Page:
The role of ECMO in the management of COVID-19 disease is unclear. It has been used in some patients with severe COVID-19 disease in China. Still, detailed information is unavailable.11 The evidence on the use of ECMO in refractory hypoxic pregnancy patients is mainly from the H1N1 influenza pandemic. It is viable life support in pregnant and postpartum patients with an 80 to 90 percent maternal survival and 70 to 80 percent fetal survival.12,13 Some evidence suggests, however, that ECMO in the most severe ARDS cases is associated with reduced mortality and outcomes are better in higher volume centers.14,15 There is a paucity of data on ECMO use for severe COVID-19 disease in pregnant and postpartum women. A recent case series by Sultan et al.16 reported the clinical characteristics and clinical course of the ten patients of the general population requiring ECMO for severe COVID‐19 disease. In this case series, two (20 percent) patients were successfully liberated from ECMO support after seven and ten days, respectively, and one (10 percent) patient was currently on a weaning course. One patient (10 percent) died after nine days on ECMO from multiorgan dysfunction. The author concluded that greater morbidity and mortality are likely to be seen in these critically ill patients with longer follow up.

Maternal and fetal outcomes appear to be better if the patient has been intubated for less than seven days before ECMO initiation.7 However, bleeding has been the most common complication of ECMO. Most postpartum bleeding was mild to moderate, and an intrauterine balloon tamponade is recommended for bleeding control.12 Other severe bleeding complications include disseminated intravascular coagulation, hemothorax, intracranial hemorrhage, rectus sheath hematoma, renal/bladder hemorrhage, and cannula bleeding sites. Additionally, postpartum patients can have amniotic fluid embolism, which further complicates treatment in the setting of coagulopathy and bleeding. Judicial adjustment of anticoagulation is recommended.13 There is no consensus and guidelines on the optimal range of anticoagulation; however, a lower therapeutic level was maintained in the studies. Activated clotting time (ACT) ranged from 140 to 220 seconds and activated partial thromboplastin time (aPTT) ranged from 50 to 80 seconds. ECMO for refractory hypoxia may require lower therapeutic levels of anticoagulation and close monitoring for intra-uterine bleeding. Our patient's aPTT goal was 60 to 80 seconds per our institutional guidelines.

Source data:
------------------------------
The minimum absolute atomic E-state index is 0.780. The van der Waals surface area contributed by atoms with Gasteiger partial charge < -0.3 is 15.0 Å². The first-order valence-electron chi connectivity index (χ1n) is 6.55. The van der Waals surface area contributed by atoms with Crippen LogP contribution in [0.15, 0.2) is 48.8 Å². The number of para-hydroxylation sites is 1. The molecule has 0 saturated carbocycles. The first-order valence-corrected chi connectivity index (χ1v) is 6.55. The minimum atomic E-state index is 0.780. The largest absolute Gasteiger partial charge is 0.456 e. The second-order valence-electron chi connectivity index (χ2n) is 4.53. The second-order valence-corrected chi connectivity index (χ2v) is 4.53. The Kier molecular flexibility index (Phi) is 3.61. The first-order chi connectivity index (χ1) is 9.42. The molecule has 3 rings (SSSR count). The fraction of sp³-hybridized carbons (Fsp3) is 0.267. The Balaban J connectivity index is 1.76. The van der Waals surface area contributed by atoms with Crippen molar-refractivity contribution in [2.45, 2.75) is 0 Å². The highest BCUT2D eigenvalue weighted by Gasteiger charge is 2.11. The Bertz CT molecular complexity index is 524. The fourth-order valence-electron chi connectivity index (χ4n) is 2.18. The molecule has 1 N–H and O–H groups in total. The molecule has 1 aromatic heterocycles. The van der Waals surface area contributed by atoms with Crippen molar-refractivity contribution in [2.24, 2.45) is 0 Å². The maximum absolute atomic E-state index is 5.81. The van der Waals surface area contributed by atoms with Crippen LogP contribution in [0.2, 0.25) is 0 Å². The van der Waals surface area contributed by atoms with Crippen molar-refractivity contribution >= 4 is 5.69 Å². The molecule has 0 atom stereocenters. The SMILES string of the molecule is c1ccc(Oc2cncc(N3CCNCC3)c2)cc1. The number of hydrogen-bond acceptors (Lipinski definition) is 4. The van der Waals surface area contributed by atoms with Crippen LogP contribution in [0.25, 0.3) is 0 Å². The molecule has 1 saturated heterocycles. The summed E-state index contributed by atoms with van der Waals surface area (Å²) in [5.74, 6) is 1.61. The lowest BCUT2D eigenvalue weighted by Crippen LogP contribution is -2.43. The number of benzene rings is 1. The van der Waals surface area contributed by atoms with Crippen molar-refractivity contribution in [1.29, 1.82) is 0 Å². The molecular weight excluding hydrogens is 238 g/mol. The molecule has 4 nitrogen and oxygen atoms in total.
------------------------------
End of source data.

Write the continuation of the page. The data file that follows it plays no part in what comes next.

Consideration of ECMO as salvage therapy for COVID-19 associated refractory hypoxemia in pregnancy and postpartum women can potentially increase maternal survival and outcome.

Lessons Learned

COVID-19 associated pneumonia can lead to ARDS, which can progress to refractory hypoxemia in pregnancy and the postpartum period. Early initiation of ECMO appears to improve maternal survival and outcome.


Faisal Ha; Chen Cb; Masud Fc

Author Affiliations

  1. Houston Methodist Hospital, Department of Surgery, Houston, TX 77030
  2. Houston Methodist Hospital, Houston, TX 77030
  3. Houston Methodist Hospital, Department of Anesthesiology and Critical Care, Houston, TX 77030

Corresponding Author

Hina Faisal, MD, MRCS
6550 Fannin Street, Suite SM1661
Houston, TX 77030
Phone: (346) 238-0343
E-mail: hfaisal@houstonmethodist.org

Disclosure Statement

The authors have no conflicts of interest to disclose.